Rain didn’t stop youngsters from participating in the statewide youth gun deer hunt this past weekend.
Matt Modjeski, conservation warden for the Department of Natural Resources, said despite the rain, it was a nice weekend for the deer hunt.
“I don’t think it was the best weather for the weekend ... but there were people out making the best of it,” he said. “I didn’t see anybody with a dead deer, but that’s mostly a thing of the past unless it’s by a vehicle or at an in-person registration station, and there are only a couple of those here and there. But I think it was a decent weekend for the youth deer hunt. As the weather goes, it wasn’t terribly cold ... and people could sit out for long periods of time.”
Duane Waters of Hatfield Sports Shop had a girl stop by the shop with the deer she bagged as part of the youth hunt.
“She got a 10-pointer,” he said. “It wasn’t a real big one but a 10-pointer just the same.”
Besides the youth hunt, Waters hasn’t received much deer hunting news, but he knows hunters are out and about from the number of trucks he has seen parked on the roads and the amount of blaze orange he’s seen in the woods.
In other hunting news, the bear season has ended. Waters reports that the shop hadn’t taken any more bears as of Monday afternoon, but he was hoping to get another before Tuesday.
With the second half of the duck season to start Saturday, Oct. 13, Modjeski reported seeing few ducks at Lake Tomah. He said ducks have been shot at a lot in the recent past, so they may have relocated to a larger body of water and are taking a break from the area.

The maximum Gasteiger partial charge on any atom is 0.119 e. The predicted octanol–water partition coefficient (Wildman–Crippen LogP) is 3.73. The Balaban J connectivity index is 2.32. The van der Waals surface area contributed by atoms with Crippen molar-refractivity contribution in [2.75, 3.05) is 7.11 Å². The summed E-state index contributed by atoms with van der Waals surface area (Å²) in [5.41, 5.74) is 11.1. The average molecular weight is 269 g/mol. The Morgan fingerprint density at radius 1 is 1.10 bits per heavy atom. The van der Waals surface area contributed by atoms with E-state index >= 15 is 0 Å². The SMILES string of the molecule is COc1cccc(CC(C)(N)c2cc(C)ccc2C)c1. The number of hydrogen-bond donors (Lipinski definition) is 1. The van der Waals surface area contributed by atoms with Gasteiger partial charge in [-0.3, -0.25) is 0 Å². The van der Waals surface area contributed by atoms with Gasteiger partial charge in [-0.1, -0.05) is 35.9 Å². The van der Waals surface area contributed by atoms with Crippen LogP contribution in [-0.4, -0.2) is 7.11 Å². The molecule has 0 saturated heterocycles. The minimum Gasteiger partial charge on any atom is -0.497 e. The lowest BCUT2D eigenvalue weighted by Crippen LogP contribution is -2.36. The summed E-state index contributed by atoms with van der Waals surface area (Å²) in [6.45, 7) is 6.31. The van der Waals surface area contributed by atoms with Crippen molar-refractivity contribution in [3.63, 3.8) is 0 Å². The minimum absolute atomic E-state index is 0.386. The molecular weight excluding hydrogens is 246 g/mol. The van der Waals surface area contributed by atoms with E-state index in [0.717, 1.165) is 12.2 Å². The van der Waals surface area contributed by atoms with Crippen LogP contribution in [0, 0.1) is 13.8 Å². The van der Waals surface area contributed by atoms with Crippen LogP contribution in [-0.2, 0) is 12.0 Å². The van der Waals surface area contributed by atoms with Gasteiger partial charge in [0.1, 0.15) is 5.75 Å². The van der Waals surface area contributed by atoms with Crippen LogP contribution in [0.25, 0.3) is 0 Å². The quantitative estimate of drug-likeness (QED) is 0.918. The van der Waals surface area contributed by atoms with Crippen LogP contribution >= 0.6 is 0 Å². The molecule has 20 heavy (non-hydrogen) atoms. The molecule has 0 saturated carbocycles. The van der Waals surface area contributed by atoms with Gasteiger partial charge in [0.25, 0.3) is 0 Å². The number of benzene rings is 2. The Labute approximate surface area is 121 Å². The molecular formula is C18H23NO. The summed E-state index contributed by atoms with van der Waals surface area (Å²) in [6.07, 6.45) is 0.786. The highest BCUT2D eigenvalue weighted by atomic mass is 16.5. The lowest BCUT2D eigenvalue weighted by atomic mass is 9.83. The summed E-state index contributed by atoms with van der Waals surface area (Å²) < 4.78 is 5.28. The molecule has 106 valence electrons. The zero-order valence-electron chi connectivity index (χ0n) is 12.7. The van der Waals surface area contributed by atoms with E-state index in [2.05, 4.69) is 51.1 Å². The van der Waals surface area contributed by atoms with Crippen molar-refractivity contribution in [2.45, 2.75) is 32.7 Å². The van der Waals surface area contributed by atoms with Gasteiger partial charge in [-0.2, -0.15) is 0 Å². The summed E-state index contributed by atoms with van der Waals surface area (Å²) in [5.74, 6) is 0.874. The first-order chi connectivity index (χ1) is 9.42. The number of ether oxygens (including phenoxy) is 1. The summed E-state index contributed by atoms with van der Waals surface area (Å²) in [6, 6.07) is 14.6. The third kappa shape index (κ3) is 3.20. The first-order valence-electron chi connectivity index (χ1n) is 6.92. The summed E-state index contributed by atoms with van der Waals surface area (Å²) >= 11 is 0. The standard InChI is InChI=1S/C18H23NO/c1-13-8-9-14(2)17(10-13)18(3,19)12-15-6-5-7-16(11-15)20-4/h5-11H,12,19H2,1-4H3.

Modjeski reminded hunters to be aware of hunting seasons and regulations. He made contact with several archery deer hunters who were unaware that the youth hunt was happening this past weekend and were not wearing the required blaze orange or blaze pink.
He also urged those driving after dark to be aware that the rut is beginning and to be on the lookout for deer on the roadway.
In fishing news, Waters said the action has been excellent this past week.
“We’re selling an awful lot of nightcrawlers and minnows. I think that’s what fishermen are using — dragging them with the slip bobbers,” he said. “I’ve heard people have been picking up walleyes and crappies with the occasional channel cat(fish).”
Don Roscovius, owner of Rosco’s Live Bait, reports that crappies and perch have been active this past week at Lake Tomah.
Modjeski concurred. He said they’re biting best below the Tomah Dam.
The northern pike bite is starting to pick up, Modjeski said.
“I talked to a couple of fishermen, and one caught a couple of smaller northerns on Friday or Saturday,” he said. “Fishermen are starting to target those, and they are biting.”
Bluegills are also biting in area marshes, Roscovius reports, along with some bass.
“Some of the marshes are reporting pretty decent bluegills have been biting pretty good, catching most of those on a worm,” he said. “I guess there was a decent bass caught at one of them … but now farmers are harvesting (cranberries) … they do move that water around, so that does affect the fishing.”
Over at Petenwell Flowage fishermen have been catching some keeper walleyes, Roscovius said.
“Some sources are getting some over the size limit slot and still getting quite a few smaller ones, so they’re still biting pretty decent,” he said.
Walleye are also biting at the Buckhorn, Roscovius said, along with white bass.
Trout are still biting, Modjeski said. He ran into a trout fishermen at a historically good trout stream that was impacted by the late August/early September flooding.
“Trout are still there but not in the same number as before the flooding,” he said.